UK to finally hand France Paris bombings suspect

9th June 2005, Comments 0 comments

LONDON, June 8 (AFP) - Britain's Home Secretary Charles Clarke ordered the extradition to France of an Algerian national, Rachid Ramda, suspected of having financed deadly bombings in Paris in 1995, an official said Wednesday.

LONDON, June 8 (AFP) - Britain's Home Secretary Charles Clarke ordered the extradition to France of an Algerian national, Rachid Ramda, suspected of having financed deadly bombings in Paris in 1995, an official said Wednesday.  

Clarke ordered Ramda's "surrender to the French authorities" on April 6, nine years after Paris had made the first request, the Home Office said, adding the case had languished until Britain adopted new extradition laws in 2003.  

Lawyers representing Ramda, whom the French consider the financier of Algeria's Armed Islamic Group (GIA), have informed the Home Office of their intention to appeal the move, a spokeswoman at the Home Office said.  

The 35-year-old was arrested in Britain in November 1995, four months after the bombing of the RER commuter rail service in Paris that left eight people died and 168 injured.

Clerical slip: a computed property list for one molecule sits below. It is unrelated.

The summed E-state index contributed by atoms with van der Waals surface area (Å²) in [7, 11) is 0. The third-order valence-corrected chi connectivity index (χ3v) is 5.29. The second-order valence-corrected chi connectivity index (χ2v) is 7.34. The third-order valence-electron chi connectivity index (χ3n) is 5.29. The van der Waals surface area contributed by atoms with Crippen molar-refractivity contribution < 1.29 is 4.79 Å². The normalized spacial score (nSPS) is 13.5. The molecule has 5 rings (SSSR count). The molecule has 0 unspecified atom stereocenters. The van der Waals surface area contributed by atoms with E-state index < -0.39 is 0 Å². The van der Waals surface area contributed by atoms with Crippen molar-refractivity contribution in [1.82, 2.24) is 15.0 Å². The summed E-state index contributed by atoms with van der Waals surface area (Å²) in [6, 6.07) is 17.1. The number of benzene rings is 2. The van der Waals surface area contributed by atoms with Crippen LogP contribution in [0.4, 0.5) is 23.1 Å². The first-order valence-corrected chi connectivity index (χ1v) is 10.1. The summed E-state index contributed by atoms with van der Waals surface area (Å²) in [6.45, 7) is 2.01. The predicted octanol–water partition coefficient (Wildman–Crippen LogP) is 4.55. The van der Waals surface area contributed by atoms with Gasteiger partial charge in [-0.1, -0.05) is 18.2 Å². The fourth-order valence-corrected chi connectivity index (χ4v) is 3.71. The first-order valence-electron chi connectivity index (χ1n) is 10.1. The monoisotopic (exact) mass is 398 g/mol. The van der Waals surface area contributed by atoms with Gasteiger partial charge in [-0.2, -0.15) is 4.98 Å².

Subsequent attacks in the French capital and other cities left dozens hurt.  

"We are in very close contact with Rachid Ramda's solicitors," the Home Office spokeswoman said. "They have informed us that they want to apply to a judicial review, which is an appeal against the Home Office's decision."  

Ramda's representatives have until July 5 to appeal, which will be heard by the High Court, the spokeswoman said. Ramda will remain in custody in Britain pending the appeal process.  

"We are very concerned about how long the case has taken. We want to bring an end to this very important phase," she added.  

French investigating magistrates have complained in the past of a lack of cooperation by Britain.  

The Home Office spokeswoman blamed the delay on constraints caused by a 1989 law, which was replaced by a new law in 2003, in the wake of the September 11 attacks in the United States in 2001.  

There was no immediate explanation why the Home Office did not announce its decision to extradite when it was made two months earlier.  

Supporters of a campaign to stop Ramda's extradition believe he may eventually be deported from France to Algeria, where they fear he could face execution.  

They have also lobbied against his continued incarceration in Britain, citing what they call his declining mental and physical health.  

In a letter to campaigners last October, Ramda wrote from prison: "Despite being crippled by the manacles of injustice and despite languishing in the corners of the British gulag, I find myself overwhelmed by the amount of your support and engulfed by your warm kindness."

 

© AFP

Subject: French News

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